Additional file 2: Figure S1.: Multifocal ERG and Optical coherence tomography (OCT) findings suggested a sectorial affectation of perifoveal photoreceptors. A. Right eye multifocal ERG (mfERG) records in patient IV:2 demonstrate a reduced function of photoreceptors of perifoveal region with preserved function of fovea. The ring analysis (see schematic) goes from the centre to the periphery. Quantitative results of mfERG analyses are displayed in table format. B. OCT macular cube 512×128 scan show macular thickness in the right eye from patient IV:2. ILM: inner limiting membrane; RPE: retinal pigment epithelium. Top left: fundus image with scan cube overlay. Top right: macular thickness significance map. The central innermost 1-mm-diameter circle represents the central subfield; inner superior, inner nasal, inner inferior, and inner temporal areas bounded by the 3-mm-diameter circle form the inner macula; outer superior, outer nasal, outer inferior, and outer temporal areas bounded by the 6-mm-diameter circle form the outer macula. Retinal thickness values from ILM to RPE are compared to the normative data. Middle and bottom left: cross-sectional OCT scans. Middle right: 3days surface maps: the ILM-RPE, displaying the retinal thickness in three dimensions. Bottom right: central subfield thickness, overall average macular thickness, and overall macular volume compared to normative data are displayed in table format. Reduction in the retinal thickness in the perifoveal region with a normal foveal thickness is also evidenced. (TIFF 8 MB)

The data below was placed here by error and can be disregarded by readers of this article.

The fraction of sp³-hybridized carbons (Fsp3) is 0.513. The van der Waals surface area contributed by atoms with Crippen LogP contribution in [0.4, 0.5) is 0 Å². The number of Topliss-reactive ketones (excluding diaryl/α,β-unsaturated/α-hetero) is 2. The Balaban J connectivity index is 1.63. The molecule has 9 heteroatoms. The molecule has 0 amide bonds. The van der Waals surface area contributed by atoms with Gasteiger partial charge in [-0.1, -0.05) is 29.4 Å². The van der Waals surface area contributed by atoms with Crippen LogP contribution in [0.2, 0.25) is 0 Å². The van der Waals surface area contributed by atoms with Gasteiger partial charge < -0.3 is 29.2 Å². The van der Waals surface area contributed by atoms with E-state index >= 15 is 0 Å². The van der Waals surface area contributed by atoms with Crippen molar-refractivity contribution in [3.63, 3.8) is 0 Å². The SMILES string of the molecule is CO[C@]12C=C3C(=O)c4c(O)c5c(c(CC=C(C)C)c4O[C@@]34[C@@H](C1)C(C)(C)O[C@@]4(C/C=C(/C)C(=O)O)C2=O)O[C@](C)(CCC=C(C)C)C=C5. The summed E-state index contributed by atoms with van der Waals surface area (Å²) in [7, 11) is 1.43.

Additional file 3: Table S1 and S2.: Genetic variants obtained (single nucleotide variants –SNV-, Table S1, and insertion deletion variants –indels-, Table S2) after the first variant filtering analysis. Table S3. Variants yielded by the second filtering of the 141 variants based on the novelty, conservation across species according to the values from PhyloP and GERP++, predicted pathogenicity at least by two of the systems evaluated and expression in the retina. 1KGP: Minor allele frequency in the 1000 Genome Project, ESP: Minor allele frequency in the NHLBI GO Exome Sequencing Project. For PhyloP prediction, C: Conserved, NC: Not conserved. For pathogenicity prediction systems, B: benign, D: deleterious (LRT), or damaging (SIFT) or disease causing (MutationTaster), N: neutral (LRT) or polymorphism (MutationTaster), NA: missing data, PrD: probably damaging, PsD: possibly damaging, T: tolerated, U: Unknown. (DOCX 121 KB)
About this article
Cite this article
Almoguera, B., He, S., Corton, M. et al. Expanding the phenotype of PRPS1 syndromes in females: neuropathy, hearing loss and retinopathy. Orphanet J Rare Dis 9, 190 (2014). https://doi.org/10.1186/s13023-014-0190-9
- Retinitis pigmentosa
- Non-random X-chromosome inactivation
- Phosphoribosyl pyrophosphate synthetase deficiency